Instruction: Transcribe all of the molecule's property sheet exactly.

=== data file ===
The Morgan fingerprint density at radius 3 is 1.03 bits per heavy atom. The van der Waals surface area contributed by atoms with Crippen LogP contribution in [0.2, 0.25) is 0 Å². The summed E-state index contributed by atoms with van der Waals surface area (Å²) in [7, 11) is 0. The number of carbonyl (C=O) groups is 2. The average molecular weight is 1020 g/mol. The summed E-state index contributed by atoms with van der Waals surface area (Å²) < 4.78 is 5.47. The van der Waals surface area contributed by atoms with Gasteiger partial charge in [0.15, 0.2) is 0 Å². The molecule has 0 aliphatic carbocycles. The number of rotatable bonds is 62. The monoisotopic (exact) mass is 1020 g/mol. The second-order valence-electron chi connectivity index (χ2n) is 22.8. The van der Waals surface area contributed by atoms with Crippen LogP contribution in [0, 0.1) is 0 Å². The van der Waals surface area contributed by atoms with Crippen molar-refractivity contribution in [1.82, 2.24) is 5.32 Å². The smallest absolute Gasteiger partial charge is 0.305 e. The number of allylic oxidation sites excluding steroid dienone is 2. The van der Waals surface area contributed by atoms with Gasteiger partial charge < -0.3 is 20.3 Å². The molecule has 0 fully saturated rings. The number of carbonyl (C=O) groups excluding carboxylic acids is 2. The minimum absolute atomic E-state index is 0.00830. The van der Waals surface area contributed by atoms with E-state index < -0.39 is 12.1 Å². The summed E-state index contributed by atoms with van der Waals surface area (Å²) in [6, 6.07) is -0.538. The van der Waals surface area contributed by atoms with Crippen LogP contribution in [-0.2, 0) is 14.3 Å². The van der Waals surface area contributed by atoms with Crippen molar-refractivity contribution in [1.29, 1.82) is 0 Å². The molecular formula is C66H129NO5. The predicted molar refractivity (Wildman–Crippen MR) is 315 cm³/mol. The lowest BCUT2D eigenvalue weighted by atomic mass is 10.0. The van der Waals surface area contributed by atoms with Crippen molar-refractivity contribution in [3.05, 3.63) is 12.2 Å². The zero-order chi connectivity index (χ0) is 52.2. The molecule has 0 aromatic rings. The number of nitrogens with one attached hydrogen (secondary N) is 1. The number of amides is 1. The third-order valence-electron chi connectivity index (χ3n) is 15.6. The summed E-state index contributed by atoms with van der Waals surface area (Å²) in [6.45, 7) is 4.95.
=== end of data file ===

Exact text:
The Morgan fingerprint density at radius 3 is 1.03 bits per heavy atom. The van der Waals surface area contributed by atoms with Crippen LogP contribution in [0.2, 0.25) is 0 Å². The summed E-state index contributed by atoms with van der Waals surface area (Å²) in [7, 11) is 0. The number of carbonyl (C=O) groups is 2. The average molecular weight is 1020 g/mol. The summed E-state index contributed by atoms with van der Waals surface area (Å²) < 4.78 is 5.47. The van der Waals surface area contributed by atoms with Gasteiger partial charge in [0.15, 0.2) is 0 Å². The molecule has 0 aliphatic carbocycles. The number of rotatable bonds is 62. The monoisotopic (exact) mass is 1020 g/mol. The second-order valence-electron chi connectivity index (χ2n) is 22.8. The van der Waals surface area contributed by atoms with Crippen LogP contribution in [0, 0.1) is 0 Å². The van der Waals surface area contributed by atoms with Crippen molar-refractivity contribution in [1.82, 2.24) is 5.32 Å². The smallest absolute Gasteiger partial charge is 0.305 e. The number of allylic oxidation sites excluding steroid dienone is 2. The van der Waals surface area contributed by atoms with Gasteiger partial charge < -0.3 is 20.3 Å². The molecule has 0 fully saturated rings. The number of carbonyl (C=O) groups excluding carboxylic acids is 2. The minimum absolute atomic E-state index is 0.00830. The van der Waals surface area contributed by atoms with E-state index < -0.39 is 12.1 Å². The summed E-state index contributed by atoms with van der Waals surface area (Å²) in [6, 6.07) is -0.538. The van der Waals surface area contributed by atoms with Crippen LogP contribution in [-0.2, 0) is 14.3 Å². The van der Waals surface area contributed by atoms with Crippen molar-refractivity contribution in [1.29, 1.82) is 0 Å². The molecular formula is C66H129NO5. The predicted molar refractivity (Wildman–Crippen MR) is 315 cm³/mol. The lowest BCUT2D eigenvalue weighted by atomic mass is 10.0. The van der Waals surface area contributed by atoms with Crippen molar-refractivity contribution in [3.05, 3.63) is 12.2 Å². The zero-order chi connectivity index (χ0) is 52.2. The molecule has 0 aromatic rings. The number of nitrogens with one attached hydrogen (secondary N) is 1. The number of amides is 1. The third-order valence-electron chi connectivity index (χ3n) is 15.6. The summed E-state index contributed by atoms with van der Waals surface area (Å²) in [6.45, 7) is 4.95.